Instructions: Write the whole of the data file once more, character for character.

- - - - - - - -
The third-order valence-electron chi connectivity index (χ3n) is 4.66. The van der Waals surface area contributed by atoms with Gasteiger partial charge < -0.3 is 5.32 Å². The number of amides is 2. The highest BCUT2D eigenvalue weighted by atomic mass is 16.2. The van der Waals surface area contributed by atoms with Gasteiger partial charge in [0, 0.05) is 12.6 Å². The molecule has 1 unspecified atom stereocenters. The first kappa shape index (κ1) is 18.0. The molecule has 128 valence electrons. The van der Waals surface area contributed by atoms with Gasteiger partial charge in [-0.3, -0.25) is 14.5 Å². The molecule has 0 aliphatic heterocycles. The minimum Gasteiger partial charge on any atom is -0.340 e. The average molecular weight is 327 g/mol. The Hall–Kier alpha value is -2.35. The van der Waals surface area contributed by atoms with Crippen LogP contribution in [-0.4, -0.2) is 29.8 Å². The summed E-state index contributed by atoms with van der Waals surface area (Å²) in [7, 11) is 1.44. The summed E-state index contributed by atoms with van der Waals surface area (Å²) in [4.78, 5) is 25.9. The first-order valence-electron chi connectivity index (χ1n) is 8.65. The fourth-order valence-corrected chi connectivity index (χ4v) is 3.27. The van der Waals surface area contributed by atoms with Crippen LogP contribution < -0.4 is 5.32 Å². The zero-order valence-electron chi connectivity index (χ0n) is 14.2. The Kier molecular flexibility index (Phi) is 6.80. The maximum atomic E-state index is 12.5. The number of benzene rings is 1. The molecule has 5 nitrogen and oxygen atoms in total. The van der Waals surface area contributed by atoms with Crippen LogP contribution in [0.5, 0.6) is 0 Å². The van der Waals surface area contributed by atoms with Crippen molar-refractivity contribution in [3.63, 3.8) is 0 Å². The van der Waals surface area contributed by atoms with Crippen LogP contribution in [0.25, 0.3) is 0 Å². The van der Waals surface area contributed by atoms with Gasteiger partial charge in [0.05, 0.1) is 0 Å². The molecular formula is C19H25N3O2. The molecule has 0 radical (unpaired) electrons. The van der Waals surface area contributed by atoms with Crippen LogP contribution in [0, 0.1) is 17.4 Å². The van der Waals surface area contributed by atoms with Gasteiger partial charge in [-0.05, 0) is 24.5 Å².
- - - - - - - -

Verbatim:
The third-order valence-electron chi connectivity index (χ3n) is 4.66. The van der Waals surface area contributed by atoms with Gasteiger partial charge < -0.3 is 5.32 Å². The number of amides is 2. The highest BCUT2D eigenvalue weighted by atomic mass is 16.2. The van der Waals surface area contributed by atoms with Gasteiger partial charge in [0, 0.05) is 12.6 Å². The molecule has 1 unspecified atom stereocenters. The first kappa shape index (κ1) is 18.0. The molecule has 128 valence electrons. The van der Waals surface area contributed by atoms with Gasteiger partial charge in [-0.3, -0.25) is 14.5 Å². The molecule has 0 aliphatic heterocycles. The minimum Gasteiger partial charge on any atom is -0.340 e. The average molecular weight is 327 g/mol. The Hall–Kier alpha value is -2.35. The van der Waals surface area contributed by atoms with Crippen LogP contribution in [-0.4, -0.2) is 29.8 Å². The summed E-state index contributed by atoms with van der Waals surface area (Å²) in [7, 11) is 1.44. The summed E-state index contributed by atoms with van der Waals surface area (Å²) in [4.78, 5) is 25.9. The first-order valence-electron chi connectivity index (χ1n) is 8.65. The fourth-order valence-corrected chi connectivity index (χ4v) is 3.27. The van der Waals surface area contributed by atoms with Crippen LogP contribution < -0.4 is 5.32 Å². The zero-order valence-electron chi connectivity index (χ0n) is 14.2. The Kier molecular flexibility index (Phi) is 6.80. The maximum atomic E-state index is 12.5. The number of benzene rings is 1. The molecule has 5 nitrogen and oxygen atoms in total. The van der Waals surface area contributed by atoms with Crippen LogP contribution in [0.5, 0.6) is 0 Å². The van der Waals surface area contributed by atoms with Crippen molar-refractivity contribution in [3.63, 3.8) is 0 Å². The van der Waals surface area contributed by atoms with Crippen LogP contribution in [0.25, 0.3) is 0 Å². The van der Waals surface area contributed by atoms with Gasteiger partial charge in [0.05, 0.1) is 0 Å². The molecular formula is C19H25N3O2. The molecule has 0 radical (unpaired) electrons. The van der Waals surface area contributed by atoms with Crippen LogP contribution in [0, 0.1) is 17.4 Å². The van der Waals surface area contributed by atoms with Gasteiger partial charge in [-0.05, 0) is 24.5 Å².